Does Your Child Have A.D.H.D.?
Attention Deficit Hyperactivity Disorder—commonly called A.D.H.D.—affects an ever-growing amount of today’s children and can be severely debilitating. If you are concerned that your child may have A.D.H.D., the following survey, adapted from the Vanderbilt Assessment Scale and brought to you by Hartford Pharmaceuticals, may help in determining whether your child demonstrates any number of symptoms and to what degree.
Please rate the statements in the following two categories as never, occasionally, often, or very often. Examples of certain A.D.H.D. behaviors and symptoms—all clinical accounts from professionally documented cases—have been provided for your assistance. Please use these as bases for comparison to gauge your own child.
Your child’s score, computed at the survey’s end, will indicate whether you should seek professional advice.
- Pays little or no attention to details and makes careless mistakes.
Not noticing that his mother had placed a soup pot full of boiling water at the foot of his bed just before he woke up for school, Timmy stepped in the pot and received third-degree burns on both of his feet.
- Finds it difficult to grasp concepts (simple or otherwise).
Hannah, aged six, is unable to understand the complexities of autism spectrum disorders and therefore has trouble properly caring for her older, severely autistic brother when their mother is “napping heavily” or has “business consultants” visiting their home.
- Does not seem to be listening when spoken to directly.
Eddie, son to Jerry, often fails to acknowledge his father’s directives and objurgations, almost as though held captive in an imaginary soundproof box—a far cry from the bamboo cage in which he is actually kept.
- Does not follow through with assigned tasks or fails to successfully finish activities (though not necessarily due to defiance).
The parents of child Lillian thought for years she was incredibly
unintelligent given her abysmal scholastic record. Tutors and teachers agreed she was incapable of completing even minimal amounts of class work.
On a brighter note, it turned out that she was not altogether stupid. She was diagnosed with severe A.D.H.D. and prescribed medication, the cost of which paled in comparison to all the money her parents had been wasting on private tutelage.
- Is easily distracted by noises or other stimuli.
Young Elaine is constantly distracted by “sounds” she hears from behind her family’s apartment. The light din of everyday activity—her father’s friends drinking, playing dice and smoking crack in the alley below her bedroom window, for example— has muddled her to the point that she can no longer concentrate on homework or fall asleep at a reasonable hour.
- Loses things necessary for tasks or activities.
Seven-year-old Kenneth arrived home from the store with what he thought were the usual weekly items. When Kenneth was unable to produce a carton of cigarettes from any of the nine plastic bags he had schlepped along the 20-block trek, however, his mother began screaming: “They were on the list, you stupid dipshit!”
Kenneth had lost the list.
- Leaves seat when expected to remain seated.
Mario’s parents gave him explicit instructions to remain seated on the couch until they got back from the movies. Upon returning, they were appalled to discover Mario nowhere near the couch, but instead playing with G.I. Joes on the bathroom floor.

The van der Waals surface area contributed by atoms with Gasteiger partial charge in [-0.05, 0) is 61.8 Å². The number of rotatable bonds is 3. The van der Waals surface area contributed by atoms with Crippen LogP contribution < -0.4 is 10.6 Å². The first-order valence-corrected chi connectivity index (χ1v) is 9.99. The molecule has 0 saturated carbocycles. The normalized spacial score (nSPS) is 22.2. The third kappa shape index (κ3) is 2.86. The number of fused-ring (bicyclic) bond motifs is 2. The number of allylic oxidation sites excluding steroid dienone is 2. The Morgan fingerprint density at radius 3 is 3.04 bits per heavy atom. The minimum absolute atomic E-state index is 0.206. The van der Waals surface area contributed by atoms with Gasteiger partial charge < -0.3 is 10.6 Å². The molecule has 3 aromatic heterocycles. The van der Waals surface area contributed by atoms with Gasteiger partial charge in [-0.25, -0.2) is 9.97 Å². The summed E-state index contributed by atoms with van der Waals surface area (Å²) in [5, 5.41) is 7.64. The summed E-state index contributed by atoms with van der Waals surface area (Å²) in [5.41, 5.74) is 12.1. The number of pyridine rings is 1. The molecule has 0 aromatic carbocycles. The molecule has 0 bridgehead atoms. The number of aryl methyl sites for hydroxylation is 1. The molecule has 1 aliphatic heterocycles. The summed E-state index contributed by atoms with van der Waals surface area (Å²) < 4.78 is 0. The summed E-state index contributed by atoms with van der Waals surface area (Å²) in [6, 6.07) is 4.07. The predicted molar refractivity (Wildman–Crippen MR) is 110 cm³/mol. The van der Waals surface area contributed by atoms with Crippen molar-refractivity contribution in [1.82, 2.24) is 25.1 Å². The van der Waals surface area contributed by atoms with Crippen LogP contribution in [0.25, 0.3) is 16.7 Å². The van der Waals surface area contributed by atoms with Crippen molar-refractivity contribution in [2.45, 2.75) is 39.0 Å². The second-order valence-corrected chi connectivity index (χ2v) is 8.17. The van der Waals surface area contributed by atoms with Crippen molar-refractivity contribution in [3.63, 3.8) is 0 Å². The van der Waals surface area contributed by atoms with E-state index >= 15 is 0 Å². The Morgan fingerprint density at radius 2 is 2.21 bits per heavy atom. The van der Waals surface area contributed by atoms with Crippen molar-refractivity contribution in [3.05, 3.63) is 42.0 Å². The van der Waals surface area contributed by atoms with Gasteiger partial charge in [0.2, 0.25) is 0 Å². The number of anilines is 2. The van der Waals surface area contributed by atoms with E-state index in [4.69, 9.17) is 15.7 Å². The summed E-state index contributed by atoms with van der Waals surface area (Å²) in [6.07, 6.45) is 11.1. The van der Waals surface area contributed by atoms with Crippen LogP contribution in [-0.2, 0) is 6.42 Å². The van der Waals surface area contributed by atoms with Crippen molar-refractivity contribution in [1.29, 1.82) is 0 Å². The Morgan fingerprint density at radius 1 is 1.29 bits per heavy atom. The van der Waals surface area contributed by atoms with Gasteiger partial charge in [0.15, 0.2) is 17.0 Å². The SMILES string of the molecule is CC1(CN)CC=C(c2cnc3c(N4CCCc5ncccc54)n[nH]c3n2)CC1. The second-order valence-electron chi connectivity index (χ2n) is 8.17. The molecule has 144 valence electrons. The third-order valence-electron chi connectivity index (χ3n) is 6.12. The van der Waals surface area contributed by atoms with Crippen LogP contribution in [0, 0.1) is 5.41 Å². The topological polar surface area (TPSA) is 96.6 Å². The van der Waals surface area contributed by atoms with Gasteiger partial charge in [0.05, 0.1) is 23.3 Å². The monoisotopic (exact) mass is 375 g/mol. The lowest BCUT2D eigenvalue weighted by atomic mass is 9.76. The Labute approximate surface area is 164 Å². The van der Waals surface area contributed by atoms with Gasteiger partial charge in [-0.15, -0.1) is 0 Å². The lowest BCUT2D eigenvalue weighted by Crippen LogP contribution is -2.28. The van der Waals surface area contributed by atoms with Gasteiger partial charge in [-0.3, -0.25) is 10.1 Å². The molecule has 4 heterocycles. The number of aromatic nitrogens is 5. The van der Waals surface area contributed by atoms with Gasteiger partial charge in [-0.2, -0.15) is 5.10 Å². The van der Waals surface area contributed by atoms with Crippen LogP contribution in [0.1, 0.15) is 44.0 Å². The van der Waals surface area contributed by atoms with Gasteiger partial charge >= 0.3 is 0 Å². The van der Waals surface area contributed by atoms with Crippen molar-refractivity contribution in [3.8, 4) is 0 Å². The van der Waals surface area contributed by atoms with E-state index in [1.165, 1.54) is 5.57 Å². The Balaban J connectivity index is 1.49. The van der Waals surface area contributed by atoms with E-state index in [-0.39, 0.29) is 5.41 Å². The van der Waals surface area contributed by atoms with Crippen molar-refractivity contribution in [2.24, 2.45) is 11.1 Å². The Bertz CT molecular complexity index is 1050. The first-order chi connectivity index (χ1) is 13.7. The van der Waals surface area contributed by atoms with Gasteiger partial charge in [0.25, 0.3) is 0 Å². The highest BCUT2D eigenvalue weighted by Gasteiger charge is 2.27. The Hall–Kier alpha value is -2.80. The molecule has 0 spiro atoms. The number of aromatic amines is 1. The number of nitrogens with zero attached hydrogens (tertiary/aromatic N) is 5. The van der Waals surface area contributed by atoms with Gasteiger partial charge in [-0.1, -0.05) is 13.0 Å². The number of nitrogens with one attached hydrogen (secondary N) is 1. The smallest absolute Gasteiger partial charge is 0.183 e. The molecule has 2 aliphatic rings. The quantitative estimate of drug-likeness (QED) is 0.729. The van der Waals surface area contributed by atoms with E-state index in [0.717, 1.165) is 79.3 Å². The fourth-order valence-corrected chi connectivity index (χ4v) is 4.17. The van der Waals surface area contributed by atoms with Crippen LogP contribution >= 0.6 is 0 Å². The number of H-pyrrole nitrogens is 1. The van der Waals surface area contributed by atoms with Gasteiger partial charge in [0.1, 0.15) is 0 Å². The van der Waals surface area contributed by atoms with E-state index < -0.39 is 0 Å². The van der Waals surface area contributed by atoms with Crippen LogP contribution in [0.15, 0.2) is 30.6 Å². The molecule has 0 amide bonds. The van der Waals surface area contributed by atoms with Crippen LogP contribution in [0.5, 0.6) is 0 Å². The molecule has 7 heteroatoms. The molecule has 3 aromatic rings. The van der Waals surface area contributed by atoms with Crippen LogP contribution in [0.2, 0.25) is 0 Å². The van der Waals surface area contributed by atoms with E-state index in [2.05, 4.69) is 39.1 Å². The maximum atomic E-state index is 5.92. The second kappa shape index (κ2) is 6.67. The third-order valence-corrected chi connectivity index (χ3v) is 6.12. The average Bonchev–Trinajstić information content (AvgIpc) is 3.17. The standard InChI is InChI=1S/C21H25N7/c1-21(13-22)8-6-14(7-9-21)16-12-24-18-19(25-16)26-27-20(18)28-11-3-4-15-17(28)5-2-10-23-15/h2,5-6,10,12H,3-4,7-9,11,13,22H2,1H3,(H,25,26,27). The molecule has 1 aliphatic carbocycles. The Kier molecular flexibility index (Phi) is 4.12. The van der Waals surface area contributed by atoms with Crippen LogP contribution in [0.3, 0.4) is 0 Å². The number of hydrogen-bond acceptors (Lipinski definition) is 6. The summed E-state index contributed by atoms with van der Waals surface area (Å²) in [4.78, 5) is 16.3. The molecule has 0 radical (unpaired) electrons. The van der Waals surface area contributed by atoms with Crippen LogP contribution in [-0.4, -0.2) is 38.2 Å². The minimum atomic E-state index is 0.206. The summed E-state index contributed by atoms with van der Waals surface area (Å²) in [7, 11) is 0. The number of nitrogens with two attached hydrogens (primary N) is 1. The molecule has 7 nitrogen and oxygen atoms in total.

Forced by their child’s wild behavior not only to hire a babysitter, but also to buy him expensive drugs, Mario’s parents were unable to purchase him anything for Christmas that year.
- Talks too much.
Over the last six months, Martha had begun to observe that her three-year-old, Gina, would speak at considerable length and often in a nonsensical, childlike vernacular—a marked behavioral change. Up until that point, Gina had seemed to be progressing quite normally.
- Blurts out answers before questions have been completed.
At a parent/teacher conference last year, Jim and Nance received disturbing news about their son, Jaime. Apparently, Jaime had become somewhat of a disruption during classes, often answering the teacher’s questions before their completion. His quick responses to exceedingly difficult questions—particularly in mathematics—although always correct, were decidedly ill timed. He was given Ritalin, which helped quell the outbursts almost immediately.
- Interrupts or intrudes on other persons’ activities or conversations.
Gregory’s A.D.H.D. first became apparent his kindergarten year. The child demonstrated little regard for the privacy and rights of others, instead choosing to meddle rudely in business not his own. On multiple occasions, Gregory carried books for friends, traded his Twinkies for other students’ apples, and even broke up fistfights in the playground.
- Has difficulty waiting his or her turn.
Ashley demonstrated a disturbingly unnatural impatience at airports. When it came time to board the plane, she would “snap”, as her parents put it, cutting in front of scores of patiently waiting passengers to board first. Her parents, confused and embarrassed, would reluctantly follow behind, sensing that something was not right with their child.
- Demonstrates difficulty participating in group activities.
Veronica expresses aversion to nearly every group activity in which her parents have urged involvement, including peewee Pop Warner football, comic-book clubs, and the Boy Scouts.
Score your child:
Please tally the number of times you answered often or very often:
10-12: Your child definitely has A.D.H.D.; seek professional help.
6-10: Your child likely has A.D.H.D.; seek professional help.
2-5: It wouldn’t hurt to have your child checked out, as these types of tests are not always very accurate.
0-1: You haven’t been paying enough attention to your child, and likely have A.D.H.D.; seek professional help.